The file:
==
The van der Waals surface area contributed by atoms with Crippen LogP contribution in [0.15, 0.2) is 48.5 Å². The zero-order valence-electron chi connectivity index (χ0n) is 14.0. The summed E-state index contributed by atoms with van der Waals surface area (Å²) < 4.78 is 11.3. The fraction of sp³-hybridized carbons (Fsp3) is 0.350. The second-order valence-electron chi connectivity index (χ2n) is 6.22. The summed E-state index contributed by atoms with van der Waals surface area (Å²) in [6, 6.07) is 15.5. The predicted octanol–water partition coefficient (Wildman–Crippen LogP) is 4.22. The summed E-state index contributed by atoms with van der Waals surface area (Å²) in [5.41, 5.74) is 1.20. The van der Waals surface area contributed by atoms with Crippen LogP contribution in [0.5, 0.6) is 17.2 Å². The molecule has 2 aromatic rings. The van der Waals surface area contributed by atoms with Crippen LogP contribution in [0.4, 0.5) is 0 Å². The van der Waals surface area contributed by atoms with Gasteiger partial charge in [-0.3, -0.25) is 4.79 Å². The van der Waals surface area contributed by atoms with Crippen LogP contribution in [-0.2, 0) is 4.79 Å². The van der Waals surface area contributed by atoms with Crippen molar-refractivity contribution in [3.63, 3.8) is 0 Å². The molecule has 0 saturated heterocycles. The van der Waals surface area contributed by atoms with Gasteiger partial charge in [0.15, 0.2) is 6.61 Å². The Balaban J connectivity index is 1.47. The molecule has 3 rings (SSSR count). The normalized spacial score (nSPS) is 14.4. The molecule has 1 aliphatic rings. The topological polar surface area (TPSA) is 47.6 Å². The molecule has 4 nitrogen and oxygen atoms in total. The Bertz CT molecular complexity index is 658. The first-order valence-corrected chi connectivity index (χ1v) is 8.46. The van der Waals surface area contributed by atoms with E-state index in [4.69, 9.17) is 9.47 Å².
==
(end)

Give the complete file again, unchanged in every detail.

The van der Waals surface area contributed by atoms with Crippen LogP contribution in [0.15, 0.2) is 48.5 Å². The zero-order valence-electron chi connectivity index (χ0n) is 14.0. The summed E-state index contributed by atoms with van der Waals surface area (Å²) < 4.78 is 11.3. The fraction of sp³-hybridized carbons (Fsp3) is 0.350. The second-order valence-electron chi connectivity index (χ2n) is 6.22. The summed E-state index contributed by atoms with van der Waals surface area (Å²) in [6, 6.07) is 15.5. The predicted octanol–water partition coefficient (Wildman–Crippen LogP) is 4.22. The summed E-state index contributed by atoms with van der Waals surface area (Å²) in [5.41, 5.74) is 1.20. The van der Waals surface area contributed by atoms with Crippen LogP contribution in [0.5, 0.6) is 17.2 Å². The molecule has 2 aromatic rings. The van der Waals surface area contributed by atoms with Crippen LogP contribution in [0.4, 0.5) is 0 Å². The van der Waals surface area contributed by atoms with Gasteiger partial charge in [-0.3, -0.25) is 4.79 Å². The van der Waals surface area contributed by atoms with Crippen LogP contribution in [-0.2, 0) is 4.79 Å². The van der Waals surface area contributed by atoms with Crippen molar-refractivity contribution in [3.63, 3.8) is 0 Å². The molecule has 0 saturated heterocycles. The van der Waals surface area contributed by atoms with Gasteiger partial charge in [0.15, 0.2) is 6.61 Å². The Balaban J connectivity index is 1.47. The molecule has 3 rings (SSSR count). The normalized spacial score (nSPS) is 14.4. The molecule has 1 aliphatic rings. The topological polar surface area (TPSA) is 47.6 Å². The molecule has 4 nitrogen and oxygen atoms in total. The Bertz CT molecular complexity index is 658. The first-order valence-corrected chi connectivity index (χ1v) is 8.46. The van der Waals surface area contributed by atoms with E-state index in [4.69, 9.17) is 9.47 Å².